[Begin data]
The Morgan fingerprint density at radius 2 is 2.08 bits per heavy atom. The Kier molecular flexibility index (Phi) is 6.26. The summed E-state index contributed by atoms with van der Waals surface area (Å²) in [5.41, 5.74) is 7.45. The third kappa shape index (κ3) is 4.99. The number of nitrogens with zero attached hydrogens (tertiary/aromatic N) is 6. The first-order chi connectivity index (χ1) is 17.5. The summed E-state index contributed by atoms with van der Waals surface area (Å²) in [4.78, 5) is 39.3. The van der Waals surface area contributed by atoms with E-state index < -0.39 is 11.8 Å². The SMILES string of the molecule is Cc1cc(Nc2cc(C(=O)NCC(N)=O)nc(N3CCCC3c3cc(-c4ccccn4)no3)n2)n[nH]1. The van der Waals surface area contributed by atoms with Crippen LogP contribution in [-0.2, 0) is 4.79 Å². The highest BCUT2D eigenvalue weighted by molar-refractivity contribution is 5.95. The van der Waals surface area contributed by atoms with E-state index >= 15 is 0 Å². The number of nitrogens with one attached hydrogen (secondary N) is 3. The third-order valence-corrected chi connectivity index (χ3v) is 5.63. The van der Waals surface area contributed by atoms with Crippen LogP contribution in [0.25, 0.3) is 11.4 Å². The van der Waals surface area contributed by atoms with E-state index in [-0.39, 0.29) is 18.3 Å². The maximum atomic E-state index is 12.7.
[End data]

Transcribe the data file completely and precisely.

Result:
The Morgan fingerprint density at radius 2 is 2.08 bits per heavy atom. The Kier molecular flexibility index (Phi) is 6.26. The summed E-state index contributed by atoms with van der Waals surface area (Å²) in [5.41, 5.74) is 7.45. The third kappa shape index (κ3) is 4.99. The number of nitrogens with zero attached hydrogens (tertiary/aromatic N) is 6. The first-order chi connectivity index (χ1) is 17.5. The summed E-state index contributed by atoms with van der Waals surface area (Å²) in [4.78, 5) is 39.3. The van der Waals surface area contributed by atoms with E-state index < -0.39 is 11.8 Å². The SMILES string of the molecule is Cc1cc(Nc2cc(C(=O)NCC(N)=O)nc(N3CCCC3c3cc(-c4ccccn4)no3)n2)n[nH]1. The van der Waals surface area contributed by atoms with Crippen LogP contribution in [-0.2, 0) is 4.79 Å². The highest BCUT2D eigenvalue weighted by molar-refractivity contribution is 5.95. The van der Waals surface area contributed by atoms with E-state index >= 15 is 0 Å². The number of nitrogens with one attached hydrogen (secondary N) is 3. The third-order valence-corrected chi connectivity index (χ3v) is 5.63. The van der Waals surface area contributed by atoms with Crippen LogP contribution in [0.25, 0.3) is 11.4 Å². The van der Waals surface area contributed by atoms with E-state index in [-0.39, 0.29) is 18.3 Å². The maximum atomic E-state index is 12.7.